BT: Do you ask people for their own input?
TG: You have to. It'd be dumb to say we know more about your audience than you. We're building campaigns in conjunction with the audience, like, 'We've got this new pencil coming out, I'll have it to you on the 5th. Can you have something out because we're going to a trade show on the 20th? And they'll creatively think of something….
BT: How do you have influence beyond the industry?
TG: If I want to get something done, I'm part of the Entrepreneurs Organization, EO, Portland chapter. And in that group, there's someone from every facet of Business in Portland I can call. I went 'How do I buy the building?' Paul Williams shared his resources, how to go through the banking and permitting, and it was like child's play. It's a lonely job, you can't talk to your employees. For my business, the commodification of design is an issue. We started in 1999 there was about six boutique agencies, that were affordable. We got Nike and Adidas moved here and Under Armor, and that means opportunity, causing other agencies to pop up. But the barrier of being an agency is so low, we're seeing 'Hey I'm a creative director I did a famous campaign at Wieden, I'm going to jump out and start my own agency.' In the book 'EMyth: Business Coaching' by Michael Gerber it talks about technicians. They start their own business and suddenly they have to deal with business issues like rent, real estate marketing and sales. They come in and they're good for a year or two then they go away. The young ones come in work around the clock for $2 an hour, because they're technicians and they're good designers and just want to do the work. And the client gets used to that. And when I come in and go this is what it really costs to do this work, they don't want to hear. Photography, it used to be film and you had a skill. Now it's digital and everybody does it, everyone with a phone is a photographer and they're on Instagram. And the going rates are plummeting. That's the commodification of design, that's what's happening in the city of Portland. Young people come in and what the old guys has forgotten, they haven't even learned yet. Any time there's an innovation there's a disruption, and digital photography's just a good example.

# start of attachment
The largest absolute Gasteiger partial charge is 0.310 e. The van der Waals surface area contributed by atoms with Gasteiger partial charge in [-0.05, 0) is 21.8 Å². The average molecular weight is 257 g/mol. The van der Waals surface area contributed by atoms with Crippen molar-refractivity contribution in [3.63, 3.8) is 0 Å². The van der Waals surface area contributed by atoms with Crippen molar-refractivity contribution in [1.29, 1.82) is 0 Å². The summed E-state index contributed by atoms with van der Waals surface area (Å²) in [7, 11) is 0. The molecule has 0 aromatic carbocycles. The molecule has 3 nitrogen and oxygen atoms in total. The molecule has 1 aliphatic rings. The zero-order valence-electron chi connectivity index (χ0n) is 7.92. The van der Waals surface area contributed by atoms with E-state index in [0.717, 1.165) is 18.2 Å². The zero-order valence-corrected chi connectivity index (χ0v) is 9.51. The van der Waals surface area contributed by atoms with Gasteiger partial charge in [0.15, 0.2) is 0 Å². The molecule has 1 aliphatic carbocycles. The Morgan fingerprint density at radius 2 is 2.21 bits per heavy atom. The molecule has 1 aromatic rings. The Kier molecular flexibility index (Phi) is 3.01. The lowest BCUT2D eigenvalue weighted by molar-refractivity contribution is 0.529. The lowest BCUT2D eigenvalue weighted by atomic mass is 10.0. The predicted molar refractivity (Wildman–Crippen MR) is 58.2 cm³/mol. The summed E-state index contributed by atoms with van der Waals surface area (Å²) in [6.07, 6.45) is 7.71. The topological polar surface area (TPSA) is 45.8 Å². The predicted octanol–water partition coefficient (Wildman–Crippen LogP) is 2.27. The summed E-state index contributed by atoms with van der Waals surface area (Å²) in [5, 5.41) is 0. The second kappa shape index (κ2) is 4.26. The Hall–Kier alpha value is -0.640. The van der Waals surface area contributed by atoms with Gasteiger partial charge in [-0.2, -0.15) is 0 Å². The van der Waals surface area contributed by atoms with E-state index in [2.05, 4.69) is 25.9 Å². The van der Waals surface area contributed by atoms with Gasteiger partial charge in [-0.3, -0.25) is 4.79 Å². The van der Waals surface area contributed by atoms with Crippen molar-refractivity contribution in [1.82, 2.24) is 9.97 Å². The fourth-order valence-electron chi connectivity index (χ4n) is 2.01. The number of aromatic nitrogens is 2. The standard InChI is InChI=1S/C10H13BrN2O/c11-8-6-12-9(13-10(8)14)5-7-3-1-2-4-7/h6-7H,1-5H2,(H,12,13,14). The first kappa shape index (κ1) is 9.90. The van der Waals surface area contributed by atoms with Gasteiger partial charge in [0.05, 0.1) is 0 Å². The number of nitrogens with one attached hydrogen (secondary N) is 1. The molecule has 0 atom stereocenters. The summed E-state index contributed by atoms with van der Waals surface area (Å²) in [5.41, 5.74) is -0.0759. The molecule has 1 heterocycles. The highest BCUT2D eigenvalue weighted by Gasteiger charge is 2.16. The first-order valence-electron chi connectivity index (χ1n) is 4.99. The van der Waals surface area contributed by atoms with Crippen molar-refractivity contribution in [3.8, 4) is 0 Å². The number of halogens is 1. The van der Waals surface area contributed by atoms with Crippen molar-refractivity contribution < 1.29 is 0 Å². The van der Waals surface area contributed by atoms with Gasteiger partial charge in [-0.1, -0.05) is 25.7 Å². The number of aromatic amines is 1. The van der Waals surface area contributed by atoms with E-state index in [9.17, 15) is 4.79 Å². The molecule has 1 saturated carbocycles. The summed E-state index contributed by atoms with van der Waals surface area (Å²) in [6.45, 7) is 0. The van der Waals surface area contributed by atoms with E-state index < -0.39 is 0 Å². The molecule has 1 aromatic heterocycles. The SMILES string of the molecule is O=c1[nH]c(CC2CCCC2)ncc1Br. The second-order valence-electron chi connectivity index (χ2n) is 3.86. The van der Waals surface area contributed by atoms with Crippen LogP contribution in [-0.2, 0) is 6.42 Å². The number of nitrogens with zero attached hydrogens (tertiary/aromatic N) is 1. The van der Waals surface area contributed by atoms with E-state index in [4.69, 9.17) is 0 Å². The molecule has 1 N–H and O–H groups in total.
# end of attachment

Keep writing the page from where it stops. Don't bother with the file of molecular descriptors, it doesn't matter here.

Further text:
BT: It's a support group?
TG: It's a lonely job, you can't talk to your employees. The only person who can help you is someone in the same boat. And everyone in that group is doing a million plus in revenues. What I find is interesting is all the businesses, 80 percent of their problems are the same. You've got HR issues and real estate issues…You can work with each other and find solutions. One issue around labor is that salaries continue to group, but the big issues is rents. With Google and the tech companies moving up from the Bay Area it's causing rents to be really expensive for people who just have a normal business.
BT: You worked with Mike Trout of baseball's L.A. Angels.